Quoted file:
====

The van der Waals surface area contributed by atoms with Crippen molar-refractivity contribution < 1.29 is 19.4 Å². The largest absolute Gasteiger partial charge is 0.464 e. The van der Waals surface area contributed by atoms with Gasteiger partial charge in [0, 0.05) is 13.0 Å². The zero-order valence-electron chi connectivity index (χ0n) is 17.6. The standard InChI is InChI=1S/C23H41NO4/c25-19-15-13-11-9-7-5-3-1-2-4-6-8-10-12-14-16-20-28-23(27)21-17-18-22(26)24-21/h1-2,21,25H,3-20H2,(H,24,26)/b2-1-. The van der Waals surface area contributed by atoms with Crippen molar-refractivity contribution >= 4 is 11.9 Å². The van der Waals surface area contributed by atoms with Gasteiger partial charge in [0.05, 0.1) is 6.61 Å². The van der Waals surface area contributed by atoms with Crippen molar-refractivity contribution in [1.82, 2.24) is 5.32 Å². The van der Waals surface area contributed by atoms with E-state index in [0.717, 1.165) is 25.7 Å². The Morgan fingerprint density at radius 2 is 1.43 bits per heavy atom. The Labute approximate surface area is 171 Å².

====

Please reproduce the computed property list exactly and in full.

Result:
The van der Waals surface area contributed by atoms with Crippen molar-refractivity contribution < 1.29 is 19.4 Å². The largest absolute Gasteiger partial charge is 0.464 e. The van der Waals surface area contributed by atoms with Gasteiger partial charge in [0, 0.05) is 13.0 Å². The zero-order valence-electron chi connectivity index (χ0n) is 17.6. The standard InChI is InChI=1S/C23H41NO4/c25-19-15-13-11-9-7-5-3-1-2-4-6-8-10-12-14-16-20-28-23(27)21-17-18-22(26)24-21/h1-2,21,25H,3-20H2,(H,24,26)/b2-1-. The van der Waals surface area contributed by atoms with Crippen molar-refractivity contribution >= 4 is 11.9 Å². The van der Waals surface area contributed by atoms with Gasteiger partial charge in [0.05, 0.1) is 6.61 Å². The van der Waals surface area contributed by atoms with Crippen molar-refractivity contribution in [1.82, 2.24) is 5.32 Å². The van der Waals surface area contributed by atoms with E-state index in [0.717, 1.165) is 25.7 Å². The Morgan fingerprint density at radius 2 is 1.43 bits per heavy atom. The Labute approximate surface area is 171 Å².